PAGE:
“I always thought I was doing a good job on sustainability,” he tells Robb Report. Climate change was high on his list of priorities when elections rolled around, and after he started an online lending company, “I was like, ‘Think of all the paper applications I have eliminated!’ ”
But then the climate in Northern California, where he lives with his children, now ages 12 and 15, started becoming unbearable. In August 2020, there were so many fires in his area that it was unsafe to breathe the ash-filled air. “It was the height of Covid, it was August, and for two months the smoke was so thick you couldn’t go outside because it was dangerous,” he says. “The kids were in masks inside, and they couldn’t go outside, and it’s like, ‘Wait a minute, this is an untenable situation.’ ”
On top of that, his family’s annual hiking trip to Yosemite, one they had been taking for 20 years, was canceled because of the blazes. There were so many fires Larsen kept thinking, “There won’t be any trees left in California.” And his fears weren’t entirely unfounded.
As a philanthropist, he had donated to many causes. At the start of the pandemic, for example, Larsen gave $5 million to food banks in the Bay Area. But after the summer of 2020, he realized he needed to dedicate all his efforts to mitigating climate change. “It was right in my face,” he says.
Through the Larsen Lam Climate Change Foundation, he has since contributed $120 million to the fight, including helping many companies working on carbon-removal technology. “It’s about how to get innovative teams supported in the beginning and how do you help them scale,” he explains. “We have to suck 500 billion tons of carbon out of the atmosphere.”
Larsen has also bought a plant that converts garbage into green hydrogen and, in the hope of spurring more government action, has given money to groups urging Republicans to take up the cause, such as the Evangelical Environmental Network, which aims to make climate change an issue for devout Christians. “There is a big opportunity there, because it would impact Republican primaries where climate doesn’t even rank,” he notes. And Larsen is on the hunt for even more entrepreneurs and nonprofits to back. As he puts it, “Now I see climate as my No. 1 job.”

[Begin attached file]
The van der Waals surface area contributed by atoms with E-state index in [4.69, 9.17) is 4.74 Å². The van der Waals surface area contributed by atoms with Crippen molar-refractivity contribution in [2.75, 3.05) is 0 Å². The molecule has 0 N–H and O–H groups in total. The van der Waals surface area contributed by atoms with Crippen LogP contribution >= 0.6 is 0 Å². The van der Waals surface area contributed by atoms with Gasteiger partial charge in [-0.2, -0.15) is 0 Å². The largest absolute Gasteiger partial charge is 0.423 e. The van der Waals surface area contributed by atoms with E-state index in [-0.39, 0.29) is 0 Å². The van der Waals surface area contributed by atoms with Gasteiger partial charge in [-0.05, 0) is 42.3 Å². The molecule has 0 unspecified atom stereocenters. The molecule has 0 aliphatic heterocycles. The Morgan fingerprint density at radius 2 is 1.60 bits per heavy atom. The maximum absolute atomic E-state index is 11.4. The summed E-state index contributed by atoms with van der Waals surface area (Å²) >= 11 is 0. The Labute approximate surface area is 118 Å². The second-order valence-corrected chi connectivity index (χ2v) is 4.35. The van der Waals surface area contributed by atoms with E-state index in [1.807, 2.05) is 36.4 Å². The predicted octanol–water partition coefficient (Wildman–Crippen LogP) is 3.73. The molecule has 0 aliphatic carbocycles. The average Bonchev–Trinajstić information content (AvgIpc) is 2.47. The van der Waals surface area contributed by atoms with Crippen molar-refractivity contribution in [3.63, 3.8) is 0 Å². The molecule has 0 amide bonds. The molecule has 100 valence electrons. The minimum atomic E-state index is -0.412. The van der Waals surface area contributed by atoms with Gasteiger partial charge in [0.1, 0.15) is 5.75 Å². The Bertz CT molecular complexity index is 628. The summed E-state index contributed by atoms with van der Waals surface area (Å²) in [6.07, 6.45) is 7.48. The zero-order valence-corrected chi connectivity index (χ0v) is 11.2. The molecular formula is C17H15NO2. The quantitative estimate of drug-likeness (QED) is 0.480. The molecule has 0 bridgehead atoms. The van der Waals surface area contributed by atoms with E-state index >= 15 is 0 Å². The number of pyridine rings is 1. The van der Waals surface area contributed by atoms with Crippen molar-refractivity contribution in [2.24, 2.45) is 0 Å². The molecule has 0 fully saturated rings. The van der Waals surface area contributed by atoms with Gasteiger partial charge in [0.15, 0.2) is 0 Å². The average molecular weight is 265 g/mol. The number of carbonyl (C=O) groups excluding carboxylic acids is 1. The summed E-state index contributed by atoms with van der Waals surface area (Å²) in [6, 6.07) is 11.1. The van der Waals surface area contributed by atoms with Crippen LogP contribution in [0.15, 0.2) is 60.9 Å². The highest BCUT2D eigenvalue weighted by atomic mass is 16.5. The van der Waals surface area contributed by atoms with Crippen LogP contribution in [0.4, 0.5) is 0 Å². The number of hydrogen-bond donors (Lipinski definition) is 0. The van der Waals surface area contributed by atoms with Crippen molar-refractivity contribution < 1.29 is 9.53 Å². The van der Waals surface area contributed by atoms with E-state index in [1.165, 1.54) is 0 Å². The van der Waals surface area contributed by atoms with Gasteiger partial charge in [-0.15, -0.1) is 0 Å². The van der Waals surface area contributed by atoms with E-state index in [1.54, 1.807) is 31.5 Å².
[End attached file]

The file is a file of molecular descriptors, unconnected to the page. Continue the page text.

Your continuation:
Larsen is among a growing cadre of billionaires giving record-breaking sums to the fight to preserve our planet. Last summer, Jeff Bezos announced he was committing $10 billion. Laurene Powell Jobs, the widow of Steve Jobs, pledged $3.5 billion. In September, Patagonia founder Yvon Chouinard announced his family was giving away his company and transferring all future profits, estimated at $100 million a year, to addressing climate change. Organizations that have been doing climate work for decades are reporting a sudden and massive increase in funding, enabling them to move more aggressively. New projects that are trying bold measures to lower emissions are filling their coffers easily and quickly.
“There is significant new money out there,” says Jorgen Thomsen, director of climate solutions for the Chicago-based MacArthur Foundation. “It has brought the climate movement to a funding level we have never experienced before. The size and scale has been a game changer for many organizations.”
In June, Harvard announced it was launching the Salata Institute for Climate and Sustainability, thanks to a $200 million gift from Jean Salata, CEO of Baring Private Equity Asia, and his wife, Melanie. In September, Stanford one-upped its Cambridge, Mass., rival. With a $1.1 billion gift from investor and venture capitalist John Doerr and his wife, Ann, the Palo Alto, Calif., university launched an entire school—its first new one in 70 years—with the goal of developing both technological and policy solutions for climate change.
But time is of the essence. The scientific community’s consensus is that in order to avert the worst impacts of climate change and keep our planet inhabitable, we need to reduce emissions by 45 percent by the year 2030 and get as close to zero as possible by 2050. So while climate philanthropy is on the rise, the question remains: Can we step up aggressively enough—and quickly enough—to save our planet?
This past summer, it was impossible to ignore the hazardous effects of climate change. Both coasts of the United States experienced crippling heat waves; there were so many fires in the UK that the London fire department recorded its busiest day since World War II. Global droughts have started impacting our ability to feed the planet.
“Funders see it, and philanthropists see it,” says Thomsen. “Whether you call this a series of catastrophes, people are seeing the trends and feeling them in a way that in the past appeared to be a distant problem. It has helped drive more money into the space.”